Treasurer Andrew Barr. Photo: Jay Cronan
ACT Treasurer Andrew Barr has rebuffed a question from Liberal backbencher Giulia Jones about how a young Canberra family budget would survive the latest rates hike with advice to get a “strong union rep” and a decent pay rise.
Mrs Jones on Monday presented a family budget she said was the budget of a real family of her acquaintance, who live in Spence. He works as a school teacher, earning $65,000 a year after tax; she is at home with two children. They get $9000 a year in family tax benefit, although their situation has recently changed, with a new baby now in the mix.
Mrs Jones said they paid $26,000 a year on their mortgage after buying their home four years ago. She said it wasn’t fair that they were forced to pay stamp duty when they bought their house, so were not getting the benefit of the government’s cuts to stamp duty for new home buyers. But they were being slugged by the rates increases now being imposed year on year to pay for the cuts to stamp duty.
On July 1, they were expected to find more money to pay their rates (now $1400), which will increase an average 10 per cent across the city, and 9.4 per cent in Spence, amounting to $130 for the family. Electricity and gas are also rising a combined average of $300 and water bills will increase as well.
Mrs Jones told budget estimates hearings the family was already struggling to survive, their household budget short $57 a year ($74,000 income, $74,057 expenses) and asked how they were expected to pay for the July 1 price hikes.
Mr Barr said their wages would rise with CPI – and he hoped they had a strong union representative to ensure a decent pay rise. His suggestion ignores the fact that CPI is a measure of the increase in the cost of living, so you’re factoring in a CPI wage increase, you would also need to factor in a CPI increase in the cost of living across the board for Mrs Jones’ family, separate from big increase in rates. CPI is running at just under 3 per cent.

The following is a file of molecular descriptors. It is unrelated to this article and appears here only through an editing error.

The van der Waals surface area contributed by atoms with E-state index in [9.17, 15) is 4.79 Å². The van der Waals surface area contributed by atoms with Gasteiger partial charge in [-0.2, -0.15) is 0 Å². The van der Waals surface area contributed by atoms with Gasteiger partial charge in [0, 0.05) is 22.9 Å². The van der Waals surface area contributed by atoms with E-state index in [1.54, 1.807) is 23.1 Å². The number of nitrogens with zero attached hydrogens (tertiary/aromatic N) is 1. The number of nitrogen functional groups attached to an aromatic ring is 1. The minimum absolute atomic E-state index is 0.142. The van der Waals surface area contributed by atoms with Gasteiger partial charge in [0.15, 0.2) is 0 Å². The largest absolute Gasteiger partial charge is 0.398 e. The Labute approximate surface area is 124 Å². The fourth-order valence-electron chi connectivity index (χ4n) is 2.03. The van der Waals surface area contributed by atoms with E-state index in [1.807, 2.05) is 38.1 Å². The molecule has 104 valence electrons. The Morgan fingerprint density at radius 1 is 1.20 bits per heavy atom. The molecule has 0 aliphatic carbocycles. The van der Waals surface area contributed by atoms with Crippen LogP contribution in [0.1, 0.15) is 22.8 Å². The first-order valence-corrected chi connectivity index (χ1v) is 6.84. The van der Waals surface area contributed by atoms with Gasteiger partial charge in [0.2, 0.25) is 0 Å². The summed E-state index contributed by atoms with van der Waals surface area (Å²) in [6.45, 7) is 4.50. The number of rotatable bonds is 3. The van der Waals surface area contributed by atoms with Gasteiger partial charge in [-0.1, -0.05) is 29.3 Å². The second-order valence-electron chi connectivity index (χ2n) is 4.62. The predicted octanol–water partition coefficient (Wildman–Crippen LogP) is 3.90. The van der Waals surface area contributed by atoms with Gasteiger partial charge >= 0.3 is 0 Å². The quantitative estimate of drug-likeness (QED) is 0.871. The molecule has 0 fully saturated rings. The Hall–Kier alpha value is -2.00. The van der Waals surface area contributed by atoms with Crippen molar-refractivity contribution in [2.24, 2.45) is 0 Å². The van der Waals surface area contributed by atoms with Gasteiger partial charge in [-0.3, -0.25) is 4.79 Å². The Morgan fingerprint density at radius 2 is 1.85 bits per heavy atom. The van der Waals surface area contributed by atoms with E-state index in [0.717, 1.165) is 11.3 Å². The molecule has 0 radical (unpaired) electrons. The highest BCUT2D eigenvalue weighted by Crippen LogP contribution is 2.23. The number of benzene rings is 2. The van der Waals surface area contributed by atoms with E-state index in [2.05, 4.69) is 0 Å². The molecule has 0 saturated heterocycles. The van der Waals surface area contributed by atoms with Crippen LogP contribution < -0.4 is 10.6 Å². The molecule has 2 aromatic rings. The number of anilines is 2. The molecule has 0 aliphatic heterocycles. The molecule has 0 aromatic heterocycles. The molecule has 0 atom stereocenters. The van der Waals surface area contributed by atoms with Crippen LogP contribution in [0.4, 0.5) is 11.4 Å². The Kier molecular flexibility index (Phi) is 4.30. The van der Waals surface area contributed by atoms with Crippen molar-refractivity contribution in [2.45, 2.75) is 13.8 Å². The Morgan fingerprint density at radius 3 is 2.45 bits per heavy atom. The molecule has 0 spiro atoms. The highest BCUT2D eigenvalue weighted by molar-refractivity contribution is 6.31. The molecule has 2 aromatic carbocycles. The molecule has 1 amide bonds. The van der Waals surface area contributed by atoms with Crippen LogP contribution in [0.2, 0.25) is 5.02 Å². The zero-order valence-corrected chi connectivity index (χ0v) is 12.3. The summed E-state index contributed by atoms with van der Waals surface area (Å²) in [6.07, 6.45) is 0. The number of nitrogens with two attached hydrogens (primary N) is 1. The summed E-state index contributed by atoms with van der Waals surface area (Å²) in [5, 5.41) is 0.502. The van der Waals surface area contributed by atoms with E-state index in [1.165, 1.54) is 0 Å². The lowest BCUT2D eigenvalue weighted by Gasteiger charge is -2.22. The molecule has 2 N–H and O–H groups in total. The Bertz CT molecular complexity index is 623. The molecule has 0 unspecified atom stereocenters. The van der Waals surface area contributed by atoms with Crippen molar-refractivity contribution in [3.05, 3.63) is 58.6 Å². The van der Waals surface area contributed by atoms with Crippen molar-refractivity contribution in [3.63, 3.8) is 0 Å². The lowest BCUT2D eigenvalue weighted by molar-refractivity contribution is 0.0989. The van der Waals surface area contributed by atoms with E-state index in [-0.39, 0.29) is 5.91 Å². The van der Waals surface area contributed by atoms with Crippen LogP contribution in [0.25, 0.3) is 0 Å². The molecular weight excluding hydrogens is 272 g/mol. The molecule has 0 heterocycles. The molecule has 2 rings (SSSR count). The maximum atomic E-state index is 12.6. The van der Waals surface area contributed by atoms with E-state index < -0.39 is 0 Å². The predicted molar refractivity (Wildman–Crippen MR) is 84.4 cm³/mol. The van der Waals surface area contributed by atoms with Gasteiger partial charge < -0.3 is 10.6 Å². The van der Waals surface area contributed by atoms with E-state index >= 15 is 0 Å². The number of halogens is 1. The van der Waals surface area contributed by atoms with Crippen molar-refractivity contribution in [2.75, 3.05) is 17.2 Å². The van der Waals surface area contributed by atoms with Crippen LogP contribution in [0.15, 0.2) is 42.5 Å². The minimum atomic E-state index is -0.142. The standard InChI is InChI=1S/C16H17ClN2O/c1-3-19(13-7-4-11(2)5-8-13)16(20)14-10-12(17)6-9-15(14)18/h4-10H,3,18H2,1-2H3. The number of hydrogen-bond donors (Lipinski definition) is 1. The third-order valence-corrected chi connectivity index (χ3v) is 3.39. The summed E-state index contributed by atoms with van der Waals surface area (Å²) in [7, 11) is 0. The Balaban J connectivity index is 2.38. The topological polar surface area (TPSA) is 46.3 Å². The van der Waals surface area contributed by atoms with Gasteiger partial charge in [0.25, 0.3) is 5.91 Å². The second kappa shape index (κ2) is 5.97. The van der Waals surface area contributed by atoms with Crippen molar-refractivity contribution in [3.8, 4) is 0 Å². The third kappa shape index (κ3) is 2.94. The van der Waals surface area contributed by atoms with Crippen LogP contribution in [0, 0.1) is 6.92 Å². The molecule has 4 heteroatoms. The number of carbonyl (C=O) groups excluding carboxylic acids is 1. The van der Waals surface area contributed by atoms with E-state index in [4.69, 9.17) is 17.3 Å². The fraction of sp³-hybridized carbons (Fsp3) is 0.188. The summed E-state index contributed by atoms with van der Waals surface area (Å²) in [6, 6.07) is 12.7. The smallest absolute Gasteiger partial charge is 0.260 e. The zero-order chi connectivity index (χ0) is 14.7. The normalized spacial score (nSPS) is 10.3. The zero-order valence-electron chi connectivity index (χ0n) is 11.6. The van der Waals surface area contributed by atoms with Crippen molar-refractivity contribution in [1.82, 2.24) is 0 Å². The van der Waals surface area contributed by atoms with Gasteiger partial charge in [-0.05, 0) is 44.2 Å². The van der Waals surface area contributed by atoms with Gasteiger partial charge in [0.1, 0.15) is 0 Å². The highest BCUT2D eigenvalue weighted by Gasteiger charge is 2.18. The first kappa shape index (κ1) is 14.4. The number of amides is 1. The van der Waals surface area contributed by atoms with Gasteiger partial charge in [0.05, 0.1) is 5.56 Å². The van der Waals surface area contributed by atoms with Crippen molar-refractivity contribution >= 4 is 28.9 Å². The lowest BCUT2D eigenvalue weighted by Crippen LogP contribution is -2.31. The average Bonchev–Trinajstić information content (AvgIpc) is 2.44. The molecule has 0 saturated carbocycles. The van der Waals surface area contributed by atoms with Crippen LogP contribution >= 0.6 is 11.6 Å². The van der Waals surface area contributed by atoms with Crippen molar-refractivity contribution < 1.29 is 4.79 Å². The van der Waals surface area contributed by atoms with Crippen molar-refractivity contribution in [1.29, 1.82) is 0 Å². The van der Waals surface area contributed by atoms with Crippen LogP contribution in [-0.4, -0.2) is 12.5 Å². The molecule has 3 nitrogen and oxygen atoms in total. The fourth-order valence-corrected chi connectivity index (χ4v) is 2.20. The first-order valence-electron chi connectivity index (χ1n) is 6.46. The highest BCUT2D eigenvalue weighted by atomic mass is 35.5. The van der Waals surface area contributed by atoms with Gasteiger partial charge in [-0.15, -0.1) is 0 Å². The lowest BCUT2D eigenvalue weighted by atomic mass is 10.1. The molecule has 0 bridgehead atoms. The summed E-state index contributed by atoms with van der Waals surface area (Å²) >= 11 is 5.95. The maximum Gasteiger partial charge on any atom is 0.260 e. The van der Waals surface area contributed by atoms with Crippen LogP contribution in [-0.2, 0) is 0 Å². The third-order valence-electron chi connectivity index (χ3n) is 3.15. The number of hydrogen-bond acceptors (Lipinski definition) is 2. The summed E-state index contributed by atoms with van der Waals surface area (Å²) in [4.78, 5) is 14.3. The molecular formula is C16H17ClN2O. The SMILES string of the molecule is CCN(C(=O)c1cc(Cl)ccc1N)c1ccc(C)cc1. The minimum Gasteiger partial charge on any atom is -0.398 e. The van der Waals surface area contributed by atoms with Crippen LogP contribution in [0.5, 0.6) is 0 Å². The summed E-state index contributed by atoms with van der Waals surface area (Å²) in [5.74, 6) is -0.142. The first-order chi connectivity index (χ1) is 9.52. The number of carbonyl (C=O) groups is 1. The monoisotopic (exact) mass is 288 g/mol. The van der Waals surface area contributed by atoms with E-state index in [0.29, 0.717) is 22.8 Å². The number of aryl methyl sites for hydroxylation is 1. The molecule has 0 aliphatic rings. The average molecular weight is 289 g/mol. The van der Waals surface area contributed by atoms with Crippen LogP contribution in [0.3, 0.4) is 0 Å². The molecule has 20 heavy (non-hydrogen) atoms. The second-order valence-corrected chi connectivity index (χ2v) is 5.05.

Mr Barr also said they would get 10 per cent reduction on insurance tax, which he asserted would amount to $500 off their insurance, based on Mrs Jones’ figures for their insurance bill – health insurance $3250, car insurance $1000 and home insurance $1200. In fact, the cut to insurance tax is only 2 per cent a year and the tax doesn’t apply to health insurance, so their saving is just $44 a year. The 10 per cent reduction referred to by Mr Barr is over five years since 2011-12.
Mrs Jones did not release the names or other details of the family to which she referred but she insisted they were a real family and it was an accurate budget.
If he breadwinner earns $65,000 after tax, he is probably earning about $85,000 in gross income. The ACT budget papers suggest that is much lower than the median family income for Canberrans of $160,000.
Because the husband is a teacher, the union rep for the family is the Australian Education Union. Teachers are yet to settle a pay deal but ACT public servants are finalising agreements that will see their pay increase 1.5 per cent every six months for four years (with an upfront flat payment that benefits lower income earners), roughly in line with CPI.
Mr Barr said the parents received about $10,000 of spending each year from the ACT government. He was referring to the government's breakdown of its overall spending per capita, which shows about $10,000 a head is spent on services for people in mid-life. The amount is about double for children and rises steeply for people aged over 60.